Beginning in 1961 with the inauguration of President John F. Kennedy, the United States government has basically operated from a “Keynesian” economic philosophy. The economists that Kennedy brought into his administration were avowedly Keynesian and the Kennedy tax cuts that followed were developed from a Keynesian model.
This has been a bi-partisan effort and Republicans are as guilty as anyone in terms of the emphasis upon stimulative government budgets. President Richard M. Nixon confessed in the early 1970s that “we are all Keynesians, now!”
Government economic policy was written into legislation beginning with the The Employment Act, Act of Feb. 20, 1946 which was followed by the Humphrey-Hawkins Employment Act, the Full Employment and Balanced Growth Act, enacted in October 1978. Congress enacted laws that required the government to produce economic growth policies that were aimed at high levels of employment.
A growing economy and high levels of employment became a necessary goal of any presidential candidate running for election (“Get the economy growing again,” and “It’s the economy, stupid!”) or for re-election.
And, what was the result?
Since 1960 through 2009 the United States economy has grown at an average annual compound rate of growth of around 3.2%. Economists in the 1960s calculated that full-employment growth in the economy was about 3.2% and so economic policy was targeting a potential for growth in the United States economy of 3.2%.
If, after 50 years, these economists were to look back they might be astounded that the economy grew roughly at what they presumed to be the rate at which the economy could potentially grow during that time period.
Yet, not all is well with the world.
These economists could argue that fiscal policy really worked. The gross federal debt grew at an average annual rate of more than 9% during this 50 year period. Fiscal policy must have worked?
Financial innovation in the United States government was astounding during this period. As Niall Ferguson has claimed in several of his history books that governments have always been the number one innovator in finance historically. The United States government certainly proved this to be true over the last 50 years.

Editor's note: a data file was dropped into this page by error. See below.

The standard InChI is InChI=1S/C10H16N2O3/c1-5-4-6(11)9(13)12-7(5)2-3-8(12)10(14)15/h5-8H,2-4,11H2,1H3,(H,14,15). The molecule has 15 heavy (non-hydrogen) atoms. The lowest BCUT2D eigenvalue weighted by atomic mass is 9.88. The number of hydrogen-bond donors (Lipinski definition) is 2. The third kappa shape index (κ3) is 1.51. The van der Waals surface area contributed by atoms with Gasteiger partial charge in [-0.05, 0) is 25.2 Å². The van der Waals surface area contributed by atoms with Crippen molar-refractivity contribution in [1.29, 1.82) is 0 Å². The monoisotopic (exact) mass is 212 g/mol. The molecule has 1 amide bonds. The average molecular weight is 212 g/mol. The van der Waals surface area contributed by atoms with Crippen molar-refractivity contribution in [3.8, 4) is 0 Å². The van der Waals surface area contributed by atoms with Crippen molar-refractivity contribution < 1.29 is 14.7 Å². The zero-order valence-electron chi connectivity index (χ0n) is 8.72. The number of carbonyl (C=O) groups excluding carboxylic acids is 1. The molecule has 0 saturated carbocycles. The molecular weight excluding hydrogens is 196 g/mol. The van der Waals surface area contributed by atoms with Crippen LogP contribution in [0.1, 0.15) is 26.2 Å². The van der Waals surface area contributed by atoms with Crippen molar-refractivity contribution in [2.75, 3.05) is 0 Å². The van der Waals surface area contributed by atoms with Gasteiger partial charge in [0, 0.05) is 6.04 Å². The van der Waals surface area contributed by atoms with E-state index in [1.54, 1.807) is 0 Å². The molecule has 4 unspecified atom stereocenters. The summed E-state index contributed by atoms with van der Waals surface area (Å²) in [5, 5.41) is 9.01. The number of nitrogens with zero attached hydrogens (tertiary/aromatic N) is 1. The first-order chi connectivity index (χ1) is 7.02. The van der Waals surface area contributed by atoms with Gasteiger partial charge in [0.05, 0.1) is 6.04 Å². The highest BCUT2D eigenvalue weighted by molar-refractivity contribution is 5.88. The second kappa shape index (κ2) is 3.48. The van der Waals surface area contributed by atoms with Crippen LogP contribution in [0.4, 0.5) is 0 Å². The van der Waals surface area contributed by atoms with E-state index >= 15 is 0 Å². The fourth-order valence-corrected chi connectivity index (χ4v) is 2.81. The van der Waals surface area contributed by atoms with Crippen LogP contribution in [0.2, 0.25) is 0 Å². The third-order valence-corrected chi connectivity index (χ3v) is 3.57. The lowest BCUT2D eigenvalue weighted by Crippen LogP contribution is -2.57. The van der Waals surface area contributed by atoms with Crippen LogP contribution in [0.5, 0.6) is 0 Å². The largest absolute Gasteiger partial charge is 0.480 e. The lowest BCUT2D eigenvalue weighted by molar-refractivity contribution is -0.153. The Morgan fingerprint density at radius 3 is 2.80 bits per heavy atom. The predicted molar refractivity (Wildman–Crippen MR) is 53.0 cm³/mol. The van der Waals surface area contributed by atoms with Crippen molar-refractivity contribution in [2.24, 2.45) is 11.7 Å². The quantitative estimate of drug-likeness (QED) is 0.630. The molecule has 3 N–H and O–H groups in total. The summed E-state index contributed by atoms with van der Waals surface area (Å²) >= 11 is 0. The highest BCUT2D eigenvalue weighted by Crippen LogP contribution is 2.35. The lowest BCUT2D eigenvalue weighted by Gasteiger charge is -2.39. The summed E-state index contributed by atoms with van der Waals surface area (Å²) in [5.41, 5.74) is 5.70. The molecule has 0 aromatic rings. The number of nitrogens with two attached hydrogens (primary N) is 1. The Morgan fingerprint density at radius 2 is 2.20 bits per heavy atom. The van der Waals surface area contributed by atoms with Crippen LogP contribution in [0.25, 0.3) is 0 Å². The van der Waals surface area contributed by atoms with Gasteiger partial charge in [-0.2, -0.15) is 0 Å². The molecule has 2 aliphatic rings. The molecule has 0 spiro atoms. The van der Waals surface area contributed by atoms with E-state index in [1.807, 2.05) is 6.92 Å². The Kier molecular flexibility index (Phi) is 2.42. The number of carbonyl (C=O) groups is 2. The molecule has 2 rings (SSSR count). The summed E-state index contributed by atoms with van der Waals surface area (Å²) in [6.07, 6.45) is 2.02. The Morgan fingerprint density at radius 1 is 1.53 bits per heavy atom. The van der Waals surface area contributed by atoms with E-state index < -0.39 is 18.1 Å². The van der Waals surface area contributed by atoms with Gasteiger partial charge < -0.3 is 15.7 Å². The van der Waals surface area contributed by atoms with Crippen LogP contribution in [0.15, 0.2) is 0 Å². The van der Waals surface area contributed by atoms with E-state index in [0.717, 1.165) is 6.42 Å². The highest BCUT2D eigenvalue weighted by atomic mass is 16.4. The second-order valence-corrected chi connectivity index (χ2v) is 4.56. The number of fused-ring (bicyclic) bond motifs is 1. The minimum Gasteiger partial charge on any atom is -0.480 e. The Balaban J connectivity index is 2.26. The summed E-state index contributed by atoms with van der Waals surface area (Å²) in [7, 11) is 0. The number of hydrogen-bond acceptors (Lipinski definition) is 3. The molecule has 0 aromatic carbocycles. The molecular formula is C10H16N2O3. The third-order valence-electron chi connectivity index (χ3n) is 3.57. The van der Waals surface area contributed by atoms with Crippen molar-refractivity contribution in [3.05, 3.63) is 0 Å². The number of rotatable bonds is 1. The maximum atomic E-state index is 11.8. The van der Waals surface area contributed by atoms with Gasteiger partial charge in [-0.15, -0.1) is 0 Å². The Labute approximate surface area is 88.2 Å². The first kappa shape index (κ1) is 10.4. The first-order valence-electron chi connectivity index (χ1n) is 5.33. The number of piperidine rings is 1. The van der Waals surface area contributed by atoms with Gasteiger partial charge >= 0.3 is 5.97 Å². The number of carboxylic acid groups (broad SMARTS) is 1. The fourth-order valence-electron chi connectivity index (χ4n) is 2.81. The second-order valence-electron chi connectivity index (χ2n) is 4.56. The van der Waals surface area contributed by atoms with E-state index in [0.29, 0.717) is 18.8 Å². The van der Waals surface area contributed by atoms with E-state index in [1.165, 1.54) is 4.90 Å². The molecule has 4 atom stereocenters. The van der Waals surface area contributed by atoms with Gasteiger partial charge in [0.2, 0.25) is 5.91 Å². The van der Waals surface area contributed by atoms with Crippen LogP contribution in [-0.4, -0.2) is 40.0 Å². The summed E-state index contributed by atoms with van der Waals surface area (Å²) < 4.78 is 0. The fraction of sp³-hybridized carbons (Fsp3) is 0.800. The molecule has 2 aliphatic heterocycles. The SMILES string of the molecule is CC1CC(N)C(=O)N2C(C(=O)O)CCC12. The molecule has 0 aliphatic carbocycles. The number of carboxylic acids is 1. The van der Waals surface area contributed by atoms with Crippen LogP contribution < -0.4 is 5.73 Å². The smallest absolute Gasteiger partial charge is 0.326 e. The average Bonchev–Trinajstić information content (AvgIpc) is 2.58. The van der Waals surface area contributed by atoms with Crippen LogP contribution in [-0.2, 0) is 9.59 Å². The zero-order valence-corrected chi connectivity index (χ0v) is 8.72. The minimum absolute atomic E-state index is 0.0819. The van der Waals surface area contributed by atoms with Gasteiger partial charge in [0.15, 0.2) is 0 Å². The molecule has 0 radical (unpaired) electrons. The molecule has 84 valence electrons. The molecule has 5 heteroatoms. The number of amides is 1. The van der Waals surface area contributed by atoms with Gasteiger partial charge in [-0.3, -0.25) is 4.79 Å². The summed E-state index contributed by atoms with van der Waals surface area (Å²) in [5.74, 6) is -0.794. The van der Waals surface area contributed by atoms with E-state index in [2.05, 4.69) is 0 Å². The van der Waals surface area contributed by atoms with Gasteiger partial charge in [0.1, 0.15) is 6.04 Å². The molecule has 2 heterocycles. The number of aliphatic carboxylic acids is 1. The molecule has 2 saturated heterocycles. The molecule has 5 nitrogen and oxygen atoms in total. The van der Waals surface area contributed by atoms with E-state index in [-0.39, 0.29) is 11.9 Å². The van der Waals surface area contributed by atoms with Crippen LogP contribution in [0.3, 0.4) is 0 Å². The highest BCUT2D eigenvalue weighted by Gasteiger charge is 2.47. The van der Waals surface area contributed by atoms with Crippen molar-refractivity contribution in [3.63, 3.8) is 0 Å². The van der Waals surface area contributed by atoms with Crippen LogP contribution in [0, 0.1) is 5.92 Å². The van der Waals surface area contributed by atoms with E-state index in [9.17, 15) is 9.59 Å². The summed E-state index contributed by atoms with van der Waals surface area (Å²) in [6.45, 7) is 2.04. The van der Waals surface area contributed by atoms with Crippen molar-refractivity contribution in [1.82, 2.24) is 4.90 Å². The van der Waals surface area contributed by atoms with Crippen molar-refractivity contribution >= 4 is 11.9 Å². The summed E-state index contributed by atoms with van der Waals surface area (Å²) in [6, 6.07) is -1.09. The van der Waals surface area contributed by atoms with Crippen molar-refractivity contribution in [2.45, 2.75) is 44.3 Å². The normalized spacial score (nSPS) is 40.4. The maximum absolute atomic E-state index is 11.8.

Certainly, credit inflation was the name of the game during this time period as the private sector came to emulate the government sector in terms of creating financial innovation and financial leverage became the necessary means of competition for firms to gain an edge in financial performance.
On the way to the bank, however, certain other things happened…and these raise some serious questions.
During all of this time period, in the United States industrial sector, capacity utilization went from over 90% of capacity to about 75% of capacity. If growth was proceeding at 3.2% a year, how come our industrial base has been used less and less over this period?
Also, the big concern in terms of unemployment was that we reach and sustain a 4% unemployment rate. Yet the unemployment rate has progressively increased and the under-employment rate, hardly different from the unemployment rate in the 1960s, is now above 20%. Why hasn’t the economic stimulus put more people to work?
Housing, which used to be the backbone of the private sector is now primarily the realm of the federal government. Who owns most of the mortgages in the country?
In the 1960s there were over 14,000 commercial banks in the United States. Now, there are less than 8,000 and, in my view, we are going to 4,000 in the next several years.
We had a vibrant sector of thrift institutions in the 1960s. By the end of the 1980s the thrift industry was almost gone. By the end of 2011, the thrift industry will be gone. This was the result of sound fiscal policies?
Income inequality has risen dramatically over the last 50 years. We have found out that the wealthy or the financially savvy can protect themselves during times of inflation and credit inflation. The blue collar worker, the less financially sophisticated, the middle class cannot protect themselves nearly as well during times when hedging or speculation becomes the way to financial wealth. Weren’t the Keynesian policies supposed to help the less well off by keeping them employed?
The “piggy bank” that the middle class and finally the less-well-off were supposed to exploit and protect themselves against inflation and lead them into a better financial future eventually busted. Housing was the “piggy bank” that many were supposed to ride to retirement leisure. But, falling house prices and foreclosures are turning the dream of many into nightmares? Couldn’t credit inflation keep this ball in the air?
There are many other question going around right now. The concern is the validity of the economic model that has been the foundation of our economic policies over the past 50 years. It appears as if we got the economic growth. What happened to all the other benefits we were supposed to receive once we achieved this economic growth?